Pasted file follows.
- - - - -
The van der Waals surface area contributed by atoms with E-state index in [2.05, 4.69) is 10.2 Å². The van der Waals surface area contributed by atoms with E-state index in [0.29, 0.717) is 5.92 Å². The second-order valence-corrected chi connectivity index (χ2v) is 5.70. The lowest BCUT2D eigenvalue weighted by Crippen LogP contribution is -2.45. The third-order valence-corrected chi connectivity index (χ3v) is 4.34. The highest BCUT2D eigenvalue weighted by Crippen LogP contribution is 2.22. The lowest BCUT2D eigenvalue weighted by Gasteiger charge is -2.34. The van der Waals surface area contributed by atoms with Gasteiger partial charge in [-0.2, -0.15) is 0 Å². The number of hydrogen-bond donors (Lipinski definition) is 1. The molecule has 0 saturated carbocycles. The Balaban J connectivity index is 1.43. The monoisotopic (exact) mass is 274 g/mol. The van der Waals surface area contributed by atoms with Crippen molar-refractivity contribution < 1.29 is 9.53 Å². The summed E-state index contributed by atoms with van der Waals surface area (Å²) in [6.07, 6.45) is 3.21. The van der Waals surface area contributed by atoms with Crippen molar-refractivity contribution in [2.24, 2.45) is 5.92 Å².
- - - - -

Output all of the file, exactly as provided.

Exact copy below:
The van der Waals surface area contributed by atoms with E-state index in [2.05, 4.69) is 10.2 Å². The van der Waals surface area contributed by atoms with E-state index in [0.29, 0.717) is 5.92 Å². The second-order valence-corrected chi connectivity index (χ2v) is 5.70. The lowest BCUT2D eigenvalue weighted by Crippen LogP contribution is -2.45. The third-order valence-corrected chi connectivity index (χ3v) is 4.34. The highest BCUT2D eigenvalue weighted by Crippen LogP contribution is 2.22. The lowest BCUT2D eigenvalue weighted by Gasteiger charge is -2.34. The van der Waals surface area contributed by atoms with Gasteiger partial charge in [-0.2, -0.15) is 0 Å². The number of hydrogen-bond donors (Lipinski definition) is 1. The molecule has 0 saturated carbocycles. The Balaban J connectivity index is 1.43. The monoisotopic (exact) mass is 274 g/mol. The van der Waals surface area contributed by atoms with Crippen molar-refractivity contribution < 1.29 is 9.53 Å². The summed E-state index contributed by atoms with van der Waals surface area (Å²) in [6.07, 6.45) is 3.21. The van der Waals surface area contributed by atoms with Crippen molar-refractivity contribution in [2.24, 2.45) is 5.92 Å².